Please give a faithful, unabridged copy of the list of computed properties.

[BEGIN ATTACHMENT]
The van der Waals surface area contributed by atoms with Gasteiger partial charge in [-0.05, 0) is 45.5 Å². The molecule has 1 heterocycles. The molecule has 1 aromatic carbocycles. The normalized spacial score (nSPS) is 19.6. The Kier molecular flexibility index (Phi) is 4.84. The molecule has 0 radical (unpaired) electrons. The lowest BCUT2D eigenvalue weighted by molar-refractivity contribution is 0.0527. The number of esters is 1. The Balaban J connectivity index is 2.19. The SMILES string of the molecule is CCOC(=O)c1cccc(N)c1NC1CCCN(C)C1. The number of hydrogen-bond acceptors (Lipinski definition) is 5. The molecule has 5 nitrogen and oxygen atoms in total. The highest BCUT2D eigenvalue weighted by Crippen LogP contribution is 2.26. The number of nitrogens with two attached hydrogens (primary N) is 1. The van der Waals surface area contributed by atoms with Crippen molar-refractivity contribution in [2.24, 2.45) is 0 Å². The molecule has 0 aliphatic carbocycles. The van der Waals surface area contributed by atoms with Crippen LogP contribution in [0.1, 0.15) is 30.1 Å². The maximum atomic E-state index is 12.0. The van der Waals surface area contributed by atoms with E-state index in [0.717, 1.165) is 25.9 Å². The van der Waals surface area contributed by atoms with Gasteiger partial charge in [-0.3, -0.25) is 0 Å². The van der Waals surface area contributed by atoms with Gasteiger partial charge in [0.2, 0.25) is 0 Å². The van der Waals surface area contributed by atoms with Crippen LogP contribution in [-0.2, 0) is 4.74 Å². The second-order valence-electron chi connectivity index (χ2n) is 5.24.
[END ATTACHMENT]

The van der Waals surface area contributed by atoms with Gasteiger partial charge in [-0.05, 0) is 45.5 Å². The molecule has 1 heterocycles. The molecule has 1 aromatic carbocycles. The normalized spacial score (nSPS) is 19.6. The Kier molecular flexibility index (Phi) is 4.84. The molecule has 0 radical (unpaired) electrons. The lowest BCUT2D eigenvalue weighted by molar-refractivity contribution is 0.0527. The number of esters is 1. The Balaban J connectivity index is 2.19. The SMILES string of the molecule is CCOC(=O)c1cccc(N)c1NC1CCCN(C)C1. The number of hydrogen-bond acceptors (Lipinski definition) is 5. The molecule has 5 nitrogen and oxygen atoms in total. The highest BCUT2D eigenvalue weighted by Crippen LogP contribution is 2.26. The number of nitrogens with two attached hydrogens (primary N) is 1. The van der Waals surface area contributed by atoms with Crippen molar-refractivity contribution in [2.24, 2.45) is 0 Å². The molecule has 0 aliphatic carbocycles. The van der Waals surface area contributed by atoms with Crippen LogP contribution in [0.1, 0.15) is 30.1 Å². The maximum atomic E-state index is 12.0. The van der Waals surface area contributed by atoms with E-state index in [0.717, 1.165) is 25.9 Å². The van der Waals surface area contributed by atoms with Gasteiger partial charge in [-0.3, -0.25) is 0 Å². The van der Waals surface area contributed by atoms with Gasteiger partial charge in [0.2, 0.25) is 0 Å². The van der Waals surface area contributed by atoms with Crippen LogP contribution in [-0.2, 0) is 4.74 Å². The second-order valence-electron chi connectivity index (χ2n) is 5.24.